Secondly, Pediatricians do not need to be “diagnosing” PPD. They should absolutely screen for it but then refer Mom to her own doctor for official diagnosis.

I know what the ICD 10 is, have read it, and remember thinking that it would cover it and in fact, be reason enough for the folks over at the DSM to extend the identifier onset period but… apparently there has to be a defined offset in order for the onset to be extended. I know, my head hurts too.

Just as Jane said at the conference this past year, when the DSM was last revised, they too, fought hard for PMAD’s.

We can’t give up and let our voices be silenced. We also cannot let a book define our own experiences. It is what it is – label or not. Just because a doctor chooses not to label you as Postpartum doesn’t mean that those of us who have struggled with mental illness after the birth of a child will love or accept you any less. We will still love you and support you. We will still be there for you. Always.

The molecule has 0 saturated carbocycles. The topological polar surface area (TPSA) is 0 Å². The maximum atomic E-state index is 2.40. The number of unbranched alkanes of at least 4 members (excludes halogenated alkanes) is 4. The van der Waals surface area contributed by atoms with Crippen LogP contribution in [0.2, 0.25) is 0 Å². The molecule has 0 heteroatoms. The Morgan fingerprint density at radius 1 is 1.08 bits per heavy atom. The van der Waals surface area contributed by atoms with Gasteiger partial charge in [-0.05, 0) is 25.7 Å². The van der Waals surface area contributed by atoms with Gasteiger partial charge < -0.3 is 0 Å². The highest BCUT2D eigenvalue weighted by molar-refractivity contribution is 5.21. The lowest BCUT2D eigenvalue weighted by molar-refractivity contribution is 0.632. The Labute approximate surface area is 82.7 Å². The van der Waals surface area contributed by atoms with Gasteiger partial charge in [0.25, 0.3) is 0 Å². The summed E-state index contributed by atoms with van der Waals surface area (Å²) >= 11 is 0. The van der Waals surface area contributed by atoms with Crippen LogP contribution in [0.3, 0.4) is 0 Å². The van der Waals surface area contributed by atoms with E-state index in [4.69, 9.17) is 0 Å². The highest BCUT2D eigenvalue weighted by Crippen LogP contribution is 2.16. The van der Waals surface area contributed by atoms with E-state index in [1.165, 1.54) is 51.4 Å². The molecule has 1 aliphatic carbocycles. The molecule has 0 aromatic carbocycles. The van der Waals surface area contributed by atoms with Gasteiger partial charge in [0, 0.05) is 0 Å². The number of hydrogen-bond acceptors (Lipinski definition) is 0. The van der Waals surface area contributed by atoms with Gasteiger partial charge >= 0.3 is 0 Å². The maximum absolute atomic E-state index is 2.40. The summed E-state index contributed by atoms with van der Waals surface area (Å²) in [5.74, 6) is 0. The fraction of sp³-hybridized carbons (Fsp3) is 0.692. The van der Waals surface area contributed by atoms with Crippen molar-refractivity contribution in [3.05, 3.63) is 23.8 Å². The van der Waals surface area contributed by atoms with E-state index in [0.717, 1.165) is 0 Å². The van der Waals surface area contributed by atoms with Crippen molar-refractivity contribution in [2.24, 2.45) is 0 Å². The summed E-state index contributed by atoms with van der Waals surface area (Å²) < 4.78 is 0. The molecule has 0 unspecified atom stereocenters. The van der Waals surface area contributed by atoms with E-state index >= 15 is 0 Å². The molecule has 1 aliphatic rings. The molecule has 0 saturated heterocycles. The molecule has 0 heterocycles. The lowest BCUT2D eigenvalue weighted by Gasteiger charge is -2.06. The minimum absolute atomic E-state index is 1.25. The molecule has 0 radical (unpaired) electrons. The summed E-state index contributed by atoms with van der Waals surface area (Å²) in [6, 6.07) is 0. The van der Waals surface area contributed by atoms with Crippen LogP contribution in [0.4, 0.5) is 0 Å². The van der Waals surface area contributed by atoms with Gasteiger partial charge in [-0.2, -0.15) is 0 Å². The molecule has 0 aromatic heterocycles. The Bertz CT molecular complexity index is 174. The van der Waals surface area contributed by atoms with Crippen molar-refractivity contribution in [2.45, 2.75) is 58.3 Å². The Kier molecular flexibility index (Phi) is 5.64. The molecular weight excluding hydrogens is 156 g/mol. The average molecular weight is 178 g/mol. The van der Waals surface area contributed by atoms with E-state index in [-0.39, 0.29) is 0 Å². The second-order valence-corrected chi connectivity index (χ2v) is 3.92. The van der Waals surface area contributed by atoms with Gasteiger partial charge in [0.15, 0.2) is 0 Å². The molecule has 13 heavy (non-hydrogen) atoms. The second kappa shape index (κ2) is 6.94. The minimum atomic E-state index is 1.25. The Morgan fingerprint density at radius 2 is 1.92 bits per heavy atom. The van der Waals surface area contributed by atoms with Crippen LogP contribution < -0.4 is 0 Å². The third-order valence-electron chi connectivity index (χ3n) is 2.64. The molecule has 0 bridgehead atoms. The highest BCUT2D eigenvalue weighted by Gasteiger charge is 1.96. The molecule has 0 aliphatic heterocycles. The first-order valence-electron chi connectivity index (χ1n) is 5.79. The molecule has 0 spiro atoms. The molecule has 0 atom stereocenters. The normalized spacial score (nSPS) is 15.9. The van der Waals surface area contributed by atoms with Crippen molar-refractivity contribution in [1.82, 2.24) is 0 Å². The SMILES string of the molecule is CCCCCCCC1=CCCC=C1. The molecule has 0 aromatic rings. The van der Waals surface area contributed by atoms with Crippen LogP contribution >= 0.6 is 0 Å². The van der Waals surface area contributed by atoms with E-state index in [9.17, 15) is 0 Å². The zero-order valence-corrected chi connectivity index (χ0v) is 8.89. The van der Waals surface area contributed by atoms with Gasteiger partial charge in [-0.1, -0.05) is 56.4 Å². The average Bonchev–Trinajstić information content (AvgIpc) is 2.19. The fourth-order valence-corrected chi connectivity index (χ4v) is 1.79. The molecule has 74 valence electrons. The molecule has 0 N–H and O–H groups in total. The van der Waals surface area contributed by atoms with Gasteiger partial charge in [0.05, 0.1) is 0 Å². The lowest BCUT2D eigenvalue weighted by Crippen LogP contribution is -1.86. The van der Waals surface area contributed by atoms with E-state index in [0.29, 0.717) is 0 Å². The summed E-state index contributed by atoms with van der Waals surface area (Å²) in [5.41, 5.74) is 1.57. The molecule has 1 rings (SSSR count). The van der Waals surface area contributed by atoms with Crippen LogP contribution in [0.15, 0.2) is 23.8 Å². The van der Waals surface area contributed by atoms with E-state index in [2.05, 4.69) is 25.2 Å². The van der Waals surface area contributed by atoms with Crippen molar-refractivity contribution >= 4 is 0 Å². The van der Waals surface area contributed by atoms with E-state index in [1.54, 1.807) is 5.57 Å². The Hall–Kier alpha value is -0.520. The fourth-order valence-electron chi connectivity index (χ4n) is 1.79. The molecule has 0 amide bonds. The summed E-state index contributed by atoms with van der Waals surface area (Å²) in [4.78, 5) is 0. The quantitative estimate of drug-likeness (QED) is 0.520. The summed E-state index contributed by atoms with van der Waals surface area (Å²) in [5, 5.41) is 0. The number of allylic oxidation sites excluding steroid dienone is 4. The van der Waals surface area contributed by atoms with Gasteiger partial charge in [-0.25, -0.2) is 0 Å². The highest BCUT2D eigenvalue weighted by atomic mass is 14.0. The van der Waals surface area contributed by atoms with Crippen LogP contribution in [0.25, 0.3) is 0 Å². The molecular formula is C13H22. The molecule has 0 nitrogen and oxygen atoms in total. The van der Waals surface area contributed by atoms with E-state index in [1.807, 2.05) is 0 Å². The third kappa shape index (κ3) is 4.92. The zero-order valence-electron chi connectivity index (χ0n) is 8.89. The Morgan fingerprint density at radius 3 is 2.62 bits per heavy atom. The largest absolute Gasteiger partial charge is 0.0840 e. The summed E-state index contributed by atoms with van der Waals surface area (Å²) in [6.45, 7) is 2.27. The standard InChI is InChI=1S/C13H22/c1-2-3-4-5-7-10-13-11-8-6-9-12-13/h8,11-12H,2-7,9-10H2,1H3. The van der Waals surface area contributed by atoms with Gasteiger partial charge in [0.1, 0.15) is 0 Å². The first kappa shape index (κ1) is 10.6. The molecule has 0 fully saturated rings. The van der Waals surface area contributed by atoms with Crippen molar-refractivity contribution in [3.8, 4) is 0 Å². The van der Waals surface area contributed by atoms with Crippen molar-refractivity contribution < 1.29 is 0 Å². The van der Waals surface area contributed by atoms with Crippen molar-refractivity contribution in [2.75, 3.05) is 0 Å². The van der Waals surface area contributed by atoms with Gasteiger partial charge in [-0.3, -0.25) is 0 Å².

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Saturday Sundries 02.05.11: Nutrition and taking Postpartum out on your husband


Hey Mamas and Dadas! How’s it going?

Hopefully your little ones let you sleep in today. If not, then my sympathies. Lots of coffee. Lots.